A Publication of WTVP

An off-the-cuff remark I heard at a conference many years ago has stuck with me. The speaker said something like, “If George Washington came back to life today, he would be most comfortable in an American high school.” Ouch! Upon further reflection, I could see subject matter taught in isolation, hour by hour, on a school calendar tied to farming, and disconnected from real-world learning.

Why the lack of innovation in education? Why does real change in education move so slowly?

Call to Action
When you stop to think about it, one thing most of us have in common is that we went to a school. Public or private, that school probably had a similar look and feel. We look back on our days playing on the playground, eating in a lunchroom and studying at our desks with fondness and some nostalgia. But there are practices and policies from quite some time ago that have persisted over the years.

With a critical eye, we need to take a hard look at the answers to some very important questions. Why do we grade based on averages? Why do we attend school for only nine months of each year? Why do students not get exposed to careers at an early age? Why do we teach high school based on a subject an hour?

These can be tough questions to wrestle with, and the passionate viewpoints from all sides add to an already-difficult discussion. Our call to action is to ask these tough questions and ensure that we are not defending past practices simply because they reflect our own experiences, how we were taught, what we understand and what is comfortable to us. We need the courage to innovate!

When communities are willing to ask the tough questions, schools can truly begin to be creative. As George Couros proposes in his book, The Innovator’s Mindset, schools have forgotten their “why.” A quality education has been reduced to simple letters and numbers that result in a test score. “I believe education’s ‘why’ is to develop learners and leaders who will create a better present and future,” he states. “Anyone in any job or position—students, teachers and administrators—can be a learner and leader. But to develop these traits in our people, we must empower them; we must inspire the innovation, rather than demand compliance.”

Innovation in Peoria County
So what does innovation look like in Peoria County schools? First, our high schools are partnering with Illinois Central College to examine opportunities for early college credit. The possibility for students to earn 15 hours of credit before graduating can help jumpstart their post-high school lives. In addition, because getting to campus can be challenging for some, schools are exploring the creative use of technology to provide virtual courses for high schools. This early start may build confidence in students that they can be successful in college, reduce debt by getting prerequisites, or help build a career in a technical field.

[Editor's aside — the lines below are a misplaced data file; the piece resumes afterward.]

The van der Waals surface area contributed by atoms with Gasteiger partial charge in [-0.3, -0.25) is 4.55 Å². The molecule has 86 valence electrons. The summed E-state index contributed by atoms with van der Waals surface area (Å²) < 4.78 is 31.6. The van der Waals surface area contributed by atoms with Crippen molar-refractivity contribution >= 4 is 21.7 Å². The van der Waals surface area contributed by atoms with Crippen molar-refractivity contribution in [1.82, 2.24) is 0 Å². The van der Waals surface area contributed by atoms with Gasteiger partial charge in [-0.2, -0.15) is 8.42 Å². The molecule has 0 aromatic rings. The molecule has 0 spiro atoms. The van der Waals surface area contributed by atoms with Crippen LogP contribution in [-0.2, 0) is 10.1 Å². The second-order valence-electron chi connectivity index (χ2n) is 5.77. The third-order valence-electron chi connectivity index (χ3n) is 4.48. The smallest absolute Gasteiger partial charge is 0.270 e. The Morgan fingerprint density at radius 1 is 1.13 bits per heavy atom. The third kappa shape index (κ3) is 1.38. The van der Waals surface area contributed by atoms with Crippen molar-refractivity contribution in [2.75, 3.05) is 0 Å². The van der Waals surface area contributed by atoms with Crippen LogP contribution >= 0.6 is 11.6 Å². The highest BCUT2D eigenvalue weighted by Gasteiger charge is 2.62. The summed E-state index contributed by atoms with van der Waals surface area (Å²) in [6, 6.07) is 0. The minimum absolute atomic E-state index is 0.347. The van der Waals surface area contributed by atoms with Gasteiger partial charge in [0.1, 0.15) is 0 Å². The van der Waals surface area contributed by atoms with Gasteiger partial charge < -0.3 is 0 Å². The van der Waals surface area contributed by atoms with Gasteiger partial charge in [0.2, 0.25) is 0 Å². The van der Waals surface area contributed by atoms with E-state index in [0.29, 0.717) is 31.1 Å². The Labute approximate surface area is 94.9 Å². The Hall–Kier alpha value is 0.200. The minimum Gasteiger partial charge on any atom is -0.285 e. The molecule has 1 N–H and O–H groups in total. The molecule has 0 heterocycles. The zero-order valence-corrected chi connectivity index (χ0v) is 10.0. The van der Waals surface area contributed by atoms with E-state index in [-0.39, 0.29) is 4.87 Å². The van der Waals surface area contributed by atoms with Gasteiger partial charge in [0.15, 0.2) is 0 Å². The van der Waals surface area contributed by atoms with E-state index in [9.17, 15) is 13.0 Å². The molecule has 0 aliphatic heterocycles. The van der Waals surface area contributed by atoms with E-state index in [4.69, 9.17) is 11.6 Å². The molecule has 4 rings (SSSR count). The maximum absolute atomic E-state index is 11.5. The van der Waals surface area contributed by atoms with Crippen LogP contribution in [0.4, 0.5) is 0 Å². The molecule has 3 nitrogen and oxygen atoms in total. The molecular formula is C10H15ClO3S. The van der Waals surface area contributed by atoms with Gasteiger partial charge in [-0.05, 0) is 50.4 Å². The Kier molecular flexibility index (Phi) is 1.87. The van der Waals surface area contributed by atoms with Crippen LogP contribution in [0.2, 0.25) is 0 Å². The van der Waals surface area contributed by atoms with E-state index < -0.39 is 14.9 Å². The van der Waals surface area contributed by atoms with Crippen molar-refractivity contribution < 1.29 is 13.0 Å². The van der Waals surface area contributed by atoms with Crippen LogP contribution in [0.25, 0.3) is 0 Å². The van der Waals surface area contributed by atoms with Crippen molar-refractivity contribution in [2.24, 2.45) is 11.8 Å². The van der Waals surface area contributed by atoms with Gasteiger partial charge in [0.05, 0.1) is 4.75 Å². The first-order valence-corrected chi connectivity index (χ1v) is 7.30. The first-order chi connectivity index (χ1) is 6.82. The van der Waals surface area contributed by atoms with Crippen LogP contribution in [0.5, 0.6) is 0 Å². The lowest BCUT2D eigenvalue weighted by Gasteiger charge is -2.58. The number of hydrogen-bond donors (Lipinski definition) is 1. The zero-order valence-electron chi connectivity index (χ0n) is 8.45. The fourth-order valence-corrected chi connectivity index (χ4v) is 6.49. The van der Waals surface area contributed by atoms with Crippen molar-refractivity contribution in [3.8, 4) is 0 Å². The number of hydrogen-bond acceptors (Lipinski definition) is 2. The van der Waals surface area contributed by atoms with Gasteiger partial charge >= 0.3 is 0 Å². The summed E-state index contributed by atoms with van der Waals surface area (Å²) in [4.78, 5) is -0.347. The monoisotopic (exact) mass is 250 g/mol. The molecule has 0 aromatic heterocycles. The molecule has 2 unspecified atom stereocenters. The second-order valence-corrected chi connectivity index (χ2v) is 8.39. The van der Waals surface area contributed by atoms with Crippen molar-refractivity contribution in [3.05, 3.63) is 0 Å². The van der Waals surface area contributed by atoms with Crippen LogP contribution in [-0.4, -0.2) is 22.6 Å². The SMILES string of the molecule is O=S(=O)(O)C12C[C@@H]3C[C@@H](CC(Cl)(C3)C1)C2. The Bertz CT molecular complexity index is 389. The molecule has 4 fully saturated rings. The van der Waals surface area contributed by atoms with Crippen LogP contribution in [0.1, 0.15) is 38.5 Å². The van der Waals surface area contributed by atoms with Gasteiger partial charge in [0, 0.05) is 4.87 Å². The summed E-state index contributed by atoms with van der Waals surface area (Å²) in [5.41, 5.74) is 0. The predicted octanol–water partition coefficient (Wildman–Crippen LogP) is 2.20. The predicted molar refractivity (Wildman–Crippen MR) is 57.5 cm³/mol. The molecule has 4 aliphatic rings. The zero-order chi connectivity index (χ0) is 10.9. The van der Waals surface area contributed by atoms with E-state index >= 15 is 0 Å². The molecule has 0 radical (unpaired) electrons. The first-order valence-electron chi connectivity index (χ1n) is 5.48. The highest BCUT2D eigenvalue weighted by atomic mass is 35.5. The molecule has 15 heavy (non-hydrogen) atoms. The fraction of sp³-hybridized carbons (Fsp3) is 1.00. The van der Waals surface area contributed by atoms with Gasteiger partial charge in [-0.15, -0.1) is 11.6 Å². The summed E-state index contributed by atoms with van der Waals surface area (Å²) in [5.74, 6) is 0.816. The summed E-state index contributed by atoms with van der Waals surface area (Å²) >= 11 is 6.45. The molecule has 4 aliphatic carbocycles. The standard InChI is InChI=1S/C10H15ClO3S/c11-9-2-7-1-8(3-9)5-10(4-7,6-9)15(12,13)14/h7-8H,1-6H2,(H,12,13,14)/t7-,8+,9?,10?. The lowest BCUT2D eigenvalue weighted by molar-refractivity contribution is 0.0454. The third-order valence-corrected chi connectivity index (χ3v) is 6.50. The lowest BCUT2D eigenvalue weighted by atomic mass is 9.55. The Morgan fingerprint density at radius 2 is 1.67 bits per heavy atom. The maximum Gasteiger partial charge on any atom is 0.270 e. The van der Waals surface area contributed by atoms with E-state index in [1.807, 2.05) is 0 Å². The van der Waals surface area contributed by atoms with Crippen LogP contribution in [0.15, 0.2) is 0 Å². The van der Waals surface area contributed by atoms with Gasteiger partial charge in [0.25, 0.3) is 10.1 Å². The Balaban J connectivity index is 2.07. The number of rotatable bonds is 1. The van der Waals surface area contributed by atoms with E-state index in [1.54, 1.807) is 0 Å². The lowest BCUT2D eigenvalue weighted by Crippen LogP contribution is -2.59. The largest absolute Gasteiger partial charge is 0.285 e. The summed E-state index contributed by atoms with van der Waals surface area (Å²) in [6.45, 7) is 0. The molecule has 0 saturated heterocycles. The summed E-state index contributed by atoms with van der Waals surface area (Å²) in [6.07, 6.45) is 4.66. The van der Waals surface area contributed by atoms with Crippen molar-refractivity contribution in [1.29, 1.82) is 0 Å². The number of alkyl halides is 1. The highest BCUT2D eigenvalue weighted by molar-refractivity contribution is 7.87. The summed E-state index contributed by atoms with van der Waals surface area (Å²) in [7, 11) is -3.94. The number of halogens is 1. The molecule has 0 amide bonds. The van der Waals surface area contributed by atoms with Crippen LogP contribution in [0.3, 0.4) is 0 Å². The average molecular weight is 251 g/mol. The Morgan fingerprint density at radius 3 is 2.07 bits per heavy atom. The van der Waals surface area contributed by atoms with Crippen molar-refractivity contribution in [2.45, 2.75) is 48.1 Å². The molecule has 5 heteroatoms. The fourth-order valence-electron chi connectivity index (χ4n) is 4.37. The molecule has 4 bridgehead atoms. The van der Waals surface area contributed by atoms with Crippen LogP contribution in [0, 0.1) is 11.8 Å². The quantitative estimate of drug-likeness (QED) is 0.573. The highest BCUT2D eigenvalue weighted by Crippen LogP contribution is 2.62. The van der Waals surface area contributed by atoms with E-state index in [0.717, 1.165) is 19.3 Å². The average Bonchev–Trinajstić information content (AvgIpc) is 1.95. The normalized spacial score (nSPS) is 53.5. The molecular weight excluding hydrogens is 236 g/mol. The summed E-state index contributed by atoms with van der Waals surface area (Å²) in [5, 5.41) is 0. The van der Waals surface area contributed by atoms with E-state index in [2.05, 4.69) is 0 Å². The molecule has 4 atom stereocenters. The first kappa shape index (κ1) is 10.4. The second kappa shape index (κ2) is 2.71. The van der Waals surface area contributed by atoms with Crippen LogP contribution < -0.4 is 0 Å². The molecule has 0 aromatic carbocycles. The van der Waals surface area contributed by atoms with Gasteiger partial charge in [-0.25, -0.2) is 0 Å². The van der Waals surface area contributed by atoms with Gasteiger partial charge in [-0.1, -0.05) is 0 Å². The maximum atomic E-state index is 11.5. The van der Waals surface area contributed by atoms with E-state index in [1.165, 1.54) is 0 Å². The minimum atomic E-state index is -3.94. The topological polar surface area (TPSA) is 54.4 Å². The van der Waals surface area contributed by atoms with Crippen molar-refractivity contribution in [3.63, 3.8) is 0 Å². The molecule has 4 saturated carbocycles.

Second, Peoria County schools are shifting what it means to be “college- and career-ready.” Not all jobs in the new economy will require a four-year degree, but they will require something! Students should be looking at certificates, licenses, competencies and credentials that are portable and usable for good middle-class jobs.

According to the video, “Success in the New Economy,”the new ratio is 1:2:7. For every one job that requires work beyond a bachelor’s degree (think doctor), two jobs will require a bachelor’s degree (think nurses) and seven jobs will require a post-high school credential or license (think CNA or phlebotomist). Peoria County high school students are being exposed to pathways that encourage them to think of their career as a continuum on which to build. Many of these credentials can be earned in high school, which also serves as a link to real-world learning.

One last way our schools are innovating is through the use of technology. However, simply replacing chalkboards with smartboards and passing out laptops is not innovation. Instead, educators are revolutionizing teaching through the use of Google Classroom, apps and makerspaces, while libraries are adding robot labs, green screens and 3D printers. Such technology encourages collaboration and the integration of subject matter as students complete projects, rather than worksheets.

Last year, the Peoria Regional Office of Education hosted the first-ever “Googlepalooza” to highlight the powerful impact of technology on learning. The feedback from this event was overwhelmingly positive, and we look forward to hosting it again this year for a teachers’ institute. This year’s “Peoriapalooza” will provide a collaborative time to foster risk-taking with fellow educators to learn more about how technology can truly help innovate teaching practices.

Envision the Transformation
There are many more examples of Peoria County educators working to be innovative, creating a positive learning environment that encourages students to be the next generation of risk-takers and innovators. Communicating to all of our stakeholders (parents, the business community, taxpayers and nonprofits) the message that this is a group effort is a critical part of the process.

We all play a role in encouraging this transformation in education. The key is to begin to dream what it could look like. George Couros puts it best, “Take the statement: School promotes starting by looking for answers. Learning promotes starting with questions… and change it to this: School promotes developing your own questions and finding answers. Imagine what school would look like if we really focused on empowering learners.” iBi

Beth Derry is Regional Superintendent in the Peoria County Regional Office of Education.